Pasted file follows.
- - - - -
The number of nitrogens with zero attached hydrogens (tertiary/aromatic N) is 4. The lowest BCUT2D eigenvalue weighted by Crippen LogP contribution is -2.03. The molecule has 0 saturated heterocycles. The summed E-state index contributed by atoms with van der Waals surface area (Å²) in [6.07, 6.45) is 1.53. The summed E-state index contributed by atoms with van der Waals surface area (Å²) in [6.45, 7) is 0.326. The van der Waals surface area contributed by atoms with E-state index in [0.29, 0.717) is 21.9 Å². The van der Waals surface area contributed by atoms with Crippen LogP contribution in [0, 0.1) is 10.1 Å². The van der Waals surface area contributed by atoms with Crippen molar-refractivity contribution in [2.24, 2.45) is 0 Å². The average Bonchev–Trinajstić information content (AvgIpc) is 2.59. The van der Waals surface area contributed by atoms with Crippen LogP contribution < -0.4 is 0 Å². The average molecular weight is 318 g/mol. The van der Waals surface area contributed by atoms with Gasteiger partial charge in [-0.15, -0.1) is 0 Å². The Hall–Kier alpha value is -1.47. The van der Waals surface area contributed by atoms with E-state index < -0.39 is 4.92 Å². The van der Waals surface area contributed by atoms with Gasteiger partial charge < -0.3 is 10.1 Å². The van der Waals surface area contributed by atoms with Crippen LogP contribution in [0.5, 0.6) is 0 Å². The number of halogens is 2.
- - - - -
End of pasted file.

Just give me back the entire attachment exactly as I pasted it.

The number of nitrogens with zero attached hydrogens (tertiary/aromatic N) is 4. The lowest BCUT2D eigenvalue weighted by Crippen LogP contribution is -2.03. The molecule has 0 saturated heterocycles. The summed E-state index contributed by atoms with van der Waals surface area (Å²) in [6.07, 6.45) is 1.53. The summed E-state index contributed by atoms with van der Waals surface area (Å²) in [6.45, 7) is 0.326. The van der Waals surface area contributed by atoms with E-state index in [0.29, 0.717) is 21.9 Å². The van der Waals surface area contributed by atoms with Crippen LogP contribution in [0, 0.1) is 10.1 Å². The van der Waals surface area contributed by atoms with Crippen molar-refractivity contribution in [2.24, 2.45) is 0 Å². The average Bonchev–Trinajstić information content (AvgIpc) is 2.59. The van der Waals surface area contributed by atoms with Crippen LogP contribution < -0.4 is 0 Å². The average molecular weight is 318 g/mol. The van der Waals surface area contributed by atoms with Gasteiger partial charge in [-0.15, -0.1) is 0 Å². The Hall–Kier alpha value is -1.47. The van der Waals surface area contributed by atoms with E-state index < -0.39 is 4.92 Å². The van der Waals surface area contributed by atoms with Gasteiger partial charge < -0.3 is 10.1 Å². The van der Waals surface area contributed by atoms with Crippen LogP contribution in [0.5, 0.6) is 0 Å². The number of halogens is 2.